August 2, 2010

Tim Noble & Sue Webster

In the mid 1990s, collaborative duo Tim Noble and Sue Webster launched themselves in the London art scene with their magical transformation of inanimate refuse into representations of life. At heart, both artists are intense rock music enthusiasts, finding their inspiration in advertising and vernacular culture which involuntarily infuses a punk attitude into their work. Their fascination with junk, the residue of American pop culture, developed in the summer holidays during their time at art college, when they went touring around junk yards and shopping malls, searching and collecting pieces of scrap metal and rubbish with a unique quality. In the present lot, the artist duo sculpts piles of street rubbish and lighting them a precise angle to create a realist silhouette of two rats. Rats are the archetypal animals of human fear, which highlights the rather sinister, creepy aspects of the subject matter. Yet it takes extraordinary skill and technique to transform junk into art through assemblage and this sense of craft is entirely self-taught and improvisational. Using strategies of modern sculpture to make art from anti-art, Noble and Webster have perfected the art of magic and illusion that is also an art of direct experience. Creating a work, based on the shadow, combines theatrical know-how and conceptual ideas in the tradition of Duchamp, to create “a double structure that belongs to two worlds at the same time: that of fiction and that of reality”, using the shadow to make “the absent become present.” (Taken from Tim Noble & Sue Webster Wasted Youth, Rizzoli, New York, 2006)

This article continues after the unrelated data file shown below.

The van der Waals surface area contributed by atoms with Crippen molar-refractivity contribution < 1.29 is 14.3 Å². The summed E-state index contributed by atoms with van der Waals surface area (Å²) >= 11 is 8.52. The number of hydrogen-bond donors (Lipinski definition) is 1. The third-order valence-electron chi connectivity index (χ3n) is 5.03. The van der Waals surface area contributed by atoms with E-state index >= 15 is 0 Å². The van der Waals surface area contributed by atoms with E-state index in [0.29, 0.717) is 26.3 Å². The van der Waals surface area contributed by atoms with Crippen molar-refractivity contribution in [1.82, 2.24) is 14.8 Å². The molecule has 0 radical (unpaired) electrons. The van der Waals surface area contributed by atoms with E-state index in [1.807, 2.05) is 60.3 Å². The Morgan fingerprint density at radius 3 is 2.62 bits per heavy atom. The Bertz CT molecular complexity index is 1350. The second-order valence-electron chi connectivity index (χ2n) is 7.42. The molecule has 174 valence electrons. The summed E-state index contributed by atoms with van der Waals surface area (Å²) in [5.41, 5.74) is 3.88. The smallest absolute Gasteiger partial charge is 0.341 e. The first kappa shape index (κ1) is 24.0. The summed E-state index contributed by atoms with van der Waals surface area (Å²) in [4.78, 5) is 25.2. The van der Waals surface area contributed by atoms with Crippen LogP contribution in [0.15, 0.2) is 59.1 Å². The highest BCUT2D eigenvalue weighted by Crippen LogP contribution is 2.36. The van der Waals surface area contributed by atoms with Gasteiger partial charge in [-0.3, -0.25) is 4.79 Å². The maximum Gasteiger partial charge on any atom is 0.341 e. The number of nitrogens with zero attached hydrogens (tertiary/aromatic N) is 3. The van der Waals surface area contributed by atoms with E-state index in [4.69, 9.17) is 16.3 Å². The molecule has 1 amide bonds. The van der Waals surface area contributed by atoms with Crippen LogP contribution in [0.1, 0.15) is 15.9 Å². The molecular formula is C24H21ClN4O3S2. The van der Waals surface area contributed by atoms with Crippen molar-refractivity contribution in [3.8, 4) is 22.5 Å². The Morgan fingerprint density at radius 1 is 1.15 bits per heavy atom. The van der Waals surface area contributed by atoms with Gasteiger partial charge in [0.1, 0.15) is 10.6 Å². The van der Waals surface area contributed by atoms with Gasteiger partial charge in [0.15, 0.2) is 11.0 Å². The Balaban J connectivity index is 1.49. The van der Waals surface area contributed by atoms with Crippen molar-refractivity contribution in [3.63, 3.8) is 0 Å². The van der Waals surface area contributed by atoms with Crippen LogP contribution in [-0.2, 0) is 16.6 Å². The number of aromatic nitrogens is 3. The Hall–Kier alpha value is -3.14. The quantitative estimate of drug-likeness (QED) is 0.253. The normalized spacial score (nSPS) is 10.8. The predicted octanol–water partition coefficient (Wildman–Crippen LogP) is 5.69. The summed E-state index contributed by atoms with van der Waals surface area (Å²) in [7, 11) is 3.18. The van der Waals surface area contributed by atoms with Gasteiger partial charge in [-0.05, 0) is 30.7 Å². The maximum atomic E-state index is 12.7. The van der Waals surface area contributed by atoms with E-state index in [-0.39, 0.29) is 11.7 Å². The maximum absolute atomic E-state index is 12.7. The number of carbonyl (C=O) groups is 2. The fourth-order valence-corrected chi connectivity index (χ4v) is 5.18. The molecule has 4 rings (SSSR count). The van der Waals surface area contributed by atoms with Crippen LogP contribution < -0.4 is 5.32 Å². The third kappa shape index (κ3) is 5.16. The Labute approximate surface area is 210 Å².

Tim Noble en Sue Webster op Wikipedia

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